Arkansas Outdoors

Daniel Breen / KUAR News

Fans of the outdoors in central Arkansas are likely familiar with the distinctive peak of Pinnacle Mountain State Park. Now, just slightly west of the park, a 373-acre tract of land is part of the state System of Natural Areas.

The Rattlesnake Ridge Natural Area was originally owned by Lee and Beverly Bodenhamer, who reached out to Nature Conservancy of Arkansas Director Scott Simon in an effort to preserve the land. The Nature Conservancy handed the land over to the Arkansas Natural Heritage Commission, which is part of the Department of Arkansas Heritage.

There’s a new superintendent at Pinnacle Mountain State Park. Josh Jeffers was named to the post on Monday, which administers more than 2,300 acres of wetlands, prairies, forests, and of course – Pinnacle Mountain. Jeffers says he intends to focus his energies on attracting youth from diverse backgrounds in Little Rock schools.

Stan Jones Arkansas Game and Fish Commission
Daniel Breen / KUAR News

Following two years of interviews for the job, Governor Asa Hutchinson appointed Stan Jones to the Arkansas Game and Fish Commission Tuesday. Jones, a fifth-generation farmer and hunting lodge owner from Walnut Ridge, applauded previous efforts by the commission to promote the outdoors in Arkansas.

“I know we’ve got some difficult situations and issues that we’re going to have to face, but I’ve got a very positive look and attitude on everything, the Game & Fish [Commission] has done a good job, and I’m happy to be a part of it,” Jones said.

The National Park Service is turning to goats to help rid Hot Springs National Park of invasive plants that are growing in areas where herbicides can't be used.

Beginning Tuesday, Hot Springs National Park will employ a herd of goats to manage invasive plant services for five weeks. Shelley Todd is the park's natural resource program manager. She says the goats will eat the plants in a three-acre field that was planted with pine trees about 10 years ago. 

Arkansas Game and Fish Commission officers say they're investigating a video being circulated on Facebook that purportedly shows a deer being beaten with a textbook.

Officers said Friday they believe the video was made in Arkansas by three Georgia residents and one Arkansas resident. Agents say they've questioned one of the individuals and plan to get statements from the other three within the next two days.

The Arkansas Department of Parks and Tourism is getting its first new executive director in 25 years. Kane Webb was named to the post by Governor Asa Hutchinson on Thursday to succeed Richard Davies.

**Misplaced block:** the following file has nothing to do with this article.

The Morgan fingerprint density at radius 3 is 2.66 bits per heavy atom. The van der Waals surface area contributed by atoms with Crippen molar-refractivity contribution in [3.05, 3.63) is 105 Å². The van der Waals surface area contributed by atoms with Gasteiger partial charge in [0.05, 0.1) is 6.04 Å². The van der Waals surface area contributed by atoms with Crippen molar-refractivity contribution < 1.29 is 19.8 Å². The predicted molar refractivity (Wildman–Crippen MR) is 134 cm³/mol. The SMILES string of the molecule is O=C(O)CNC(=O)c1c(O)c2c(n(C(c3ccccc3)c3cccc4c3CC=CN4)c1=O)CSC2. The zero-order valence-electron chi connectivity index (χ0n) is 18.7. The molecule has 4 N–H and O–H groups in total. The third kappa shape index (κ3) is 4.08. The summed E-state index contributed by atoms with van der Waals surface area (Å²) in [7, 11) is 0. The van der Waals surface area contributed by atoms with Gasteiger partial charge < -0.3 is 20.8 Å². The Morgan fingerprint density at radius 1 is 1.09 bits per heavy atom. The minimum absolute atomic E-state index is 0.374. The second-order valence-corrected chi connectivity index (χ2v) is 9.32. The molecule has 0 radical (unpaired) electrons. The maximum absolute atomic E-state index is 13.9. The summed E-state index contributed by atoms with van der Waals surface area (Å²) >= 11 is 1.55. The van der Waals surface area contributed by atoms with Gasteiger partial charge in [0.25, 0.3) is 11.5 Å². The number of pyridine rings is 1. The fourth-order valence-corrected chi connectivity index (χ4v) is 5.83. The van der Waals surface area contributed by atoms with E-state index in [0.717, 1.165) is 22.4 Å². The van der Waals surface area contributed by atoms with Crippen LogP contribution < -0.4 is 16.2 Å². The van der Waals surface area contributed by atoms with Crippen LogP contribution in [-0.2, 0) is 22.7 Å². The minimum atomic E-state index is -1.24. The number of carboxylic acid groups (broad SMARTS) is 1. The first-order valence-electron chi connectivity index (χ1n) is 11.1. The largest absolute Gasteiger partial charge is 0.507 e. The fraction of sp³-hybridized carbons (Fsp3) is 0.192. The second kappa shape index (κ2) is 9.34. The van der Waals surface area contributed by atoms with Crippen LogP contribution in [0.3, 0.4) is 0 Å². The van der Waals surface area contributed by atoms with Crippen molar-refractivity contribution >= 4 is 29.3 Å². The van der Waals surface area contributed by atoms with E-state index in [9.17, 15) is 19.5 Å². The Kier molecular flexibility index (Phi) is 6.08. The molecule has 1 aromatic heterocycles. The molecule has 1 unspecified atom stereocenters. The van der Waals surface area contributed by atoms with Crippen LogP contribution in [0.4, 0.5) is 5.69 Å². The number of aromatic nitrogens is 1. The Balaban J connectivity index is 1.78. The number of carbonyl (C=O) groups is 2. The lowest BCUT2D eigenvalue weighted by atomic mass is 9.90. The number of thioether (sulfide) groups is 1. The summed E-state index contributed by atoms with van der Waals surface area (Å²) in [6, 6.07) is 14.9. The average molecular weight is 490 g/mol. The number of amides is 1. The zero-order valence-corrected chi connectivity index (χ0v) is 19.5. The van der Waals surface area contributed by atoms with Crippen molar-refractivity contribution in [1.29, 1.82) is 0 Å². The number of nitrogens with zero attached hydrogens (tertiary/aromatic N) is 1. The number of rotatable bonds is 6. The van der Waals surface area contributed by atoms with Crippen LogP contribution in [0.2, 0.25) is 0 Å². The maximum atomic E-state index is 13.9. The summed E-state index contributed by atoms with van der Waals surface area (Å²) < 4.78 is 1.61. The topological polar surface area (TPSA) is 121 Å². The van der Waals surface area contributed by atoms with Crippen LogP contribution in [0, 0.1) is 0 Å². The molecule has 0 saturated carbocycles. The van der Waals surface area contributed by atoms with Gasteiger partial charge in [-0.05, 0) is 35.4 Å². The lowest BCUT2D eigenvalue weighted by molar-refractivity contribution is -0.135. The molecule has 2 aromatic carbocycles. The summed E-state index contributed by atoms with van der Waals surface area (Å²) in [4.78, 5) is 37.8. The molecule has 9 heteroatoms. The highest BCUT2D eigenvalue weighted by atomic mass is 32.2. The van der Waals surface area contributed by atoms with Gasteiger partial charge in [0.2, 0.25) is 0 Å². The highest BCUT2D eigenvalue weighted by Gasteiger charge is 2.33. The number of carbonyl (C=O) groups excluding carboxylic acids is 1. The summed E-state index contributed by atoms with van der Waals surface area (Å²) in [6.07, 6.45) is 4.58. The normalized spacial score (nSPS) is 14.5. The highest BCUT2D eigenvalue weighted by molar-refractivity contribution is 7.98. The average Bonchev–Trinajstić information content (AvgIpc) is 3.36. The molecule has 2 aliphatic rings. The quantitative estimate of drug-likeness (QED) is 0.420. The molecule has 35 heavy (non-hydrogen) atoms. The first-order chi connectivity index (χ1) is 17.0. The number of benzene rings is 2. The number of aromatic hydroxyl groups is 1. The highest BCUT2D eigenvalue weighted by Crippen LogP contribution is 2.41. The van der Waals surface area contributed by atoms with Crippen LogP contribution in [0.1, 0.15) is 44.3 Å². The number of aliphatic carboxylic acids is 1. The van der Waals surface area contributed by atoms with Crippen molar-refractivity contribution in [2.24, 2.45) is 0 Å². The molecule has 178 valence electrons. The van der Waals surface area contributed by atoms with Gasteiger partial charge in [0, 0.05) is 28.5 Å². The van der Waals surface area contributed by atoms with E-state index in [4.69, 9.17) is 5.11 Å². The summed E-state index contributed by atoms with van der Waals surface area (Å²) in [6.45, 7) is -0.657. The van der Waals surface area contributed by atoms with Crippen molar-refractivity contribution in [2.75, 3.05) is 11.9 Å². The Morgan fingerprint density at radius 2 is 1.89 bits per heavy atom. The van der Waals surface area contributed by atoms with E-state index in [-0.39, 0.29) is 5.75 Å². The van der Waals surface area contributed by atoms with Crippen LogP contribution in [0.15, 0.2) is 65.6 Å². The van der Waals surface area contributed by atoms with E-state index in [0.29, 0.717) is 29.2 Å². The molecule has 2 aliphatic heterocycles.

Webb is a former journalist and native Arkansan. He also comes straight from the governor’s office. Webb credits his background in communication and journalism as preparing him to promote the state’s destinations. The previous parks and tourism head also studied journalism before entering the department.

State Rep. Jim Sorvillo (R-Little Rock)
Jacob Kauffman / KUAR

Commercial dog breeding would be subject to inspections and require a license under a bill to be taken up Friday morning in the state House Agriculture committee.

Republican Representative Jim Sorvillo sponsored the bill and said the measure will help bring Arkansas’s protections up to par with neighboring states.

“What we don’t want is an animal that stays in a cage confined from six months to eight or ten years and that’s all they do,” said Sorvillo.

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The Big Dam Bridge Foundation has exceeded its money-raising goal for the proposed construction of restrooms on the Little Rock side of the nation’s longest pedestrian and bicycling bridge. Mark Rogers, foundation chairman, says the 67,000 dollars raised thus far came both from individual donations and from the Big Dam Bridge 100, an annual bicycle race. He says many individuals have been willing to donate because the port-a-potties currently in place have developed a reputation for uncleanliness.

The Arkansas Department of Health has issued issuing a fish consumption advisory for bass taken from Lake Ouachita. The advisory comes after fish collected by the Arkansas Game and Fish Commission and tested by the Arkansas Department of Environmental Quality were found to contain levels of mercury that could be a health risk to humans.

The advisory warns that women of childbearing age; pregnant women; breastfeeding women and children younger than 7 should not eat largemouth or white bass that are 13 inches or longer or striped bass that are 25 inches or longer.

Andrew Parker
Michael Hibblen / KUAR News

Gov. Mike Beebe has named a former liaison to the Arkansas Game and Fish Commission to serve a seven year term on the panel.

At the announcement Wednesday at the Witt Stephens Central Arkansas Nature Center, Beebe said Andrew Parker has an ideal background for becoming a commissioner.

"A love for the outdoors, an understanding that hunting and fishing in Arkansas is a major past time, a major educational experience, a major family experience, a major economic engine and a corollary with the tourism that is so important for our state," Beebe said.